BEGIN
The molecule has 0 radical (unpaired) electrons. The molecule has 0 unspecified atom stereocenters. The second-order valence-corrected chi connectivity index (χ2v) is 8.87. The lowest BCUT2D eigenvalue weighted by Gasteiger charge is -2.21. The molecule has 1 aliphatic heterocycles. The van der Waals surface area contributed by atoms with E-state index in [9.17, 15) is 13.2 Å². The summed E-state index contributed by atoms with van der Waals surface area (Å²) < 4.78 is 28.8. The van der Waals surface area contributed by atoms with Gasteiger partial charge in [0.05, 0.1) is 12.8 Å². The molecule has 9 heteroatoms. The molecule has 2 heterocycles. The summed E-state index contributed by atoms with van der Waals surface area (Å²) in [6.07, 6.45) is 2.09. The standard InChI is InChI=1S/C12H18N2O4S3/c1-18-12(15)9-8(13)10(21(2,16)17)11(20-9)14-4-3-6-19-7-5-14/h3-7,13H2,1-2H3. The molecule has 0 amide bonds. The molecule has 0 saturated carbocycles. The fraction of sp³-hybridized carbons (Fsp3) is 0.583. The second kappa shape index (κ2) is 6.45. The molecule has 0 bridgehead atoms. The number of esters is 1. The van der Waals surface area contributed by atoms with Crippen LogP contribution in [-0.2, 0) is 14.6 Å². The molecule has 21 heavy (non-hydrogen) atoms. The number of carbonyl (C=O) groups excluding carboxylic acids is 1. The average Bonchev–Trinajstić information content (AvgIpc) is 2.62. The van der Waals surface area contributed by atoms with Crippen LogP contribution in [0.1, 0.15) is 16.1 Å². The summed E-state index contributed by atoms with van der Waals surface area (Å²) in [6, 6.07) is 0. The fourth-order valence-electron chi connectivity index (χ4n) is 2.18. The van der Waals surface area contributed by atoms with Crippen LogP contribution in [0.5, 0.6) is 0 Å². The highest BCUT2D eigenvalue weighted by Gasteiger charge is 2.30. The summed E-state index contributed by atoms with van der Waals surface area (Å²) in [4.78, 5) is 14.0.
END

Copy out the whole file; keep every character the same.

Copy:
The molecule has 0 radical (unpaired) electrons. The molecule has 0 unspecified atom stereocenters. The second-order valence-corrected chi connectivity index (χ2v) is 8.87. The lowest BCUT2D eigenvalue weighted by Gasteiger charge is -2.21. The molecule has 1 aliphatic heterocycles. The van der Waals surface area contributed by atoms with E-state index in [9.17, 15) is 13.2 Å². The summed E-state index contributed by atoms with van der Waals surface area (Å²) < 4.78 is 28.8. The van der Waals surface area contributed by atoms with Gasteiger partial charge in [0.05, 0.1) is 12.8 Å². The molecule has 9 heteroatoms. The molecule has 2 heterocycles. The summed E-state index contributed by atoms with van der Waals surface area (Å²) in [6.07, 6.45) is 2.09. The standard InChI is InChI=1S/C12H18N2O4S3/c1-18-12(15)9-8(13)10(21(2,16)17)11(20-9)14-4-3-6-19-7-5-14/h3-7,13H2,1-2H3. The molecule has 0 amide bonds. The molecule has 0 saturated carbocycles. The fraction of sp³-hybridized carbons (Fsp3) is 0.583. The second kappa shape index (κ2) is 6.45. The molecule has 0 bridgehead atoms. The number of esters is 1. The van der Waals surface area contributed by atoms with Crippen LogP contribution in [-0.2, 0) is 14.6 Å². The molecule has 21 heavy (non-hydrogen) atoms. The number of carbonyl (C=O) groups excluding carboxylic acids is 1. The average Bonchev–Trinajstić information content (AvgIpc) is 2.62. The van der Waals surface area contributed by atoms with Crippen LogP contribution in [0.1, 0.15) is 16.1 Å². The summed E-state index contributed by atoms with van der Waals surface area (Å²) in [6, 6.07) is 0. The fourth-order valence-electron chi connectivity index (χ4n) is 2.18. The van der Waals surface area contributed by atoms with Crippen LogP contribution in [0.5, 0.6) is 0 Å². The highest BCUT2D eigenvalue weighted by Gasteiger charge is 2.30. The summed E-state index contributed by atoms with van der Waals surface area (Å²) in [4.78, 5) is 14.0.